Hotel Management Class Notes 18

Dust Mop

Preparation –

Set up a routine schedule for the dust mopping to be done, either nightly, weekly or monthly. This will largely depend on your unique situation and how much foot traffic you have tracking in dirt from the outside world. Once you have your routine in place and are ready to start dust mopping, you’ll need to look around and identify things that will impede your efficiency. Move any and all obstacles in the area that may be in your sweeping path. Remove all larger pieces of debris that the dust mop will not able to sweep away and throw them into a trash container.

Choosing Your Dust Mop –

You’ll want to choose the appropriate dust mop for your individual situation. We recommend using a dust mop that is approximately 1/2 to 1/3 the width of the area that needs dust mopping. For example, retail and grocery store aisles are typically 6 to 7 feet wide, so a 36″ dust mop would be perfect for this situation, because you can clean nearly half the aisle in one pass, yet still allow customers to pass by as you clean. Larger areas, like warehouse aisles would need something larger like a 60″ warehouse dust mop.

Dust Mopping Your Prepped Area –

Push your mop while holding the handle close to your stomach or chest. Get as close to the edges of the aisle as possible. Pull the mop head back frequently and shake out or drop against the ground to keep the dust/debris in front of the mop and not from loading up in the strands of the mop. When you reach the end of the aisle, make a large sweeping turn, keeping the debris in front of the mop and go back down the aisle overlapping the last path by about 6 or 8 inches. When dust mopping smaller areas, such as bathrooms or offices, use a smaller mop like our 24″ microfiber dust mop. Start dust mopping at the doorway and work the outer perimeter, pushing everything to the center of the room for later removal with a mop and dust pan.

Removal of Dirt & Debris –

Use something similar to our lobby dust pan and stiff yellow corn broom to sweep up all dirt, debris and trash. Empty the lobby dust pan into an acceptable trash container lined with a garbage bag.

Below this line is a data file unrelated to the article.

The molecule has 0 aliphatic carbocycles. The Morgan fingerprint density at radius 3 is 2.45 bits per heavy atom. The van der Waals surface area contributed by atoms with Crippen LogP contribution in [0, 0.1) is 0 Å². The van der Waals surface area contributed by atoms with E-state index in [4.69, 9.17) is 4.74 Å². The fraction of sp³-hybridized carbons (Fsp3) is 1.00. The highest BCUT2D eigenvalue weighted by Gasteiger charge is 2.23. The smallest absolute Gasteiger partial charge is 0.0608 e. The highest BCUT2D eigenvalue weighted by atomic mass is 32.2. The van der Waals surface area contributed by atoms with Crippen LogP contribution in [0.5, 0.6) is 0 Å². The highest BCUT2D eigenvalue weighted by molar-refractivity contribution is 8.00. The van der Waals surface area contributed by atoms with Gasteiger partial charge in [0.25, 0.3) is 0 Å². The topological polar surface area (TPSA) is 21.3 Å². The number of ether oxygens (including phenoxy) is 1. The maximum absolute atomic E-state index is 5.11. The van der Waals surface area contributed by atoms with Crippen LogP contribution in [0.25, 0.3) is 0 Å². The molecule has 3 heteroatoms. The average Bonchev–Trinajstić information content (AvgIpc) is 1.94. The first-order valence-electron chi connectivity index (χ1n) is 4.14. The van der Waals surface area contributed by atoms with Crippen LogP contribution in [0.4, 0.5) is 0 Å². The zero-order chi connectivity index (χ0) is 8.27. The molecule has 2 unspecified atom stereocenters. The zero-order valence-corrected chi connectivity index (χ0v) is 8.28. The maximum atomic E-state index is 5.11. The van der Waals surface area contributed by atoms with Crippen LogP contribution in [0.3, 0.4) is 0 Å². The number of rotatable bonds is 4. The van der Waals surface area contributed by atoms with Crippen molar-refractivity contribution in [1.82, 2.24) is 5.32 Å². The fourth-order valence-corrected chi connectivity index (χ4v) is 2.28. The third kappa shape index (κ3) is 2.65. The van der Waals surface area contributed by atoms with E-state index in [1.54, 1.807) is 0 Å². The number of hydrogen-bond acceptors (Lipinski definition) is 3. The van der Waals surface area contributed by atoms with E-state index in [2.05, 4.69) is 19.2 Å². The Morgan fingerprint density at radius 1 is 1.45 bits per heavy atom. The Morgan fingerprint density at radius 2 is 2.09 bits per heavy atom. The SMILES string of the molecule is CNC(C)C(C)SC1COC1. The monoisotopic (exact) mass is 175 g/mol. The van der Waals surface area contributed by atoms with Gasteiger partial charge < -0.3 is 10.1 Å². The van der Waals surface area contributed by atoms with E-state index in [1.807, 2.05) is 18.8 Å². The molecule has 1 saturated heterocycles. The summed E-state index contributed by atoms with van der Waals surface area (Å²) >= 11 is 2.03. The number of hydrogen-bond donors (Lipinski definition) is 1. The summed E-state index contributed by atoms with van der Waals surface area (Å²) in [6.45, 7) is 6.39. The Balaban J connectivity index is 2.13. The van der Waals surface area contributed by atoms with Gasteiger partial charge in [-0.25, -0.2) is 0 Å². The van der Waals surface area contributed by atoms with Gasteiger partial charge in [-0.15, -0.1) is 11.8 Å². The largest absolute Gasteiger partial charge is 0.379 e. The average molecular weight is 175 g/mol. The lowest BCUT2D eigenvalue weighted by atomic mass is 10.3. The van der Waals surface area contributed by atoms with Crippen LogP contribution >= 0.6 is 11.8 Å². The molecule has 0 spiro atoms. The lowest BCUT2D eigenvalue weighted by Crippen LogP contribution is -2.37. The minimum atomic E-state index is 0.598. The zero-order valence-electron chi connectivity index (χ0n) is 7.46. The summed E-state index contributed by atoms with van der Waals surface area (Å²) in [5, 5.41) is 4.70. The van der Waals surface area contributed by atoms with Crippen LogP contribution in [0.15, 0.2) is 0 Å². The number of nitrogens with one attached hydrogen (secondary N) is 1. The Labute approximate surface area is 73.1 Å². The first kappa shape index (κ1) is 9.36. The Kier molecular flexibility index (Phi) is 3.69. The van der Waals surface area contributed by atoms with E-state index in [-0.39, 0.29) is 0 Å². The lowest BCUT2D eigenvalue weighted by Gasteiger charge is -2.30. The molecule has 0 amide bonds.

Dust Mopping Your Prepped Area –

Take the dust mop outside and shake out like you would a rug to remove as much dirt and debris as possible. If after several shake outs all the dirt does not come out, you can either replace it, or if the mop is launder-able, place it into a microfiber cloth rags washing machine and wash it. Spraying the mop with dust mop treatment after it has been cleaned will help to prolong its life and keep it from streaking on hard floor surfaces.

Tips for Sweeping With Your Broom

  • Avoid getting your broom wet. It damages the broom and shortens its lifespan.
  • When washing a broom, make sure that it dries thoroughly upside down, to prevent bristles from being bent or damaged.
  • Sweep as needed on a daily basis. There is no set schedule for sweeping.

How to Sweep a Floor

We’ve got all kinds of nifty gadgets that have tried to replace our brooms, but the truth is that every home still needs to have a classic broom. A broom is a great tool for a quick pickup or an intense floor cleaning. Find out how to make sweeping your floors a more effective and efficient way of cleaning your home. Although the time required will vary depending on the room and size of the floor, sweeping is a fairly easy task to take on. Luckily, you only need three items to get started: a broom, a dustpan, and a trash can.

How You Start Sweeping Floors Like a Pro

  1. Choose a Broom: Find a broom that fits with your floor type. Smoother floors can get by with synthetic brooms, while rougher floors may need natural fiber brooms to be just as effective. Choose a broom with an angled edge for cleaning under cabinets and in tight spaces and make sure your broom is at a comfortable height, and not too heavy to manage. While there are over 200+ types of brooms out there, you can find one of the 14 brooms recommended by The Sweethome researchers.
  1. Find a Starting Place: When sweeping a room, there are a couple of different methods to consider. Some people like to walk the perimeter of a room, sweeping from the edges into a pile in the center. Others prefer to begin at one end of the room and move to the other, pulling the dirt pile along with them, or eliminating the pile in sections. Choose a method and starting point that works best for you.
  2. Start Sweeping: Sweeping isn’t a difficult motion to master, but you want to try to keep continuous contact with the floor without pressing the broom strands down into the floor. Begin on a section of the floor that is away from your body and gently drag the broom toward your body. You can use short quick motions or long sweeping motions to get the job done. Choose a sweeping style that best fits your personal preference.
  3. Sweep Up Your Dirt Pile: Next, you want to sweep dirt into a pile. After all the dirt is in a pile, sweep the dirt pile into a dustpan and then deposit it in the trash. Be careful not to dump the dirt too quickly, as this may cause dust and dirt to billow back into your face, or onto your clean floor.
  4. Put Away Supplies: After you are done sweeping, put away all of your sweeping supplies and be sure to clean your broom as needed. Hang your broom to prevent the bristles from becoming bent or damaged, or sit the broom upside down for storage.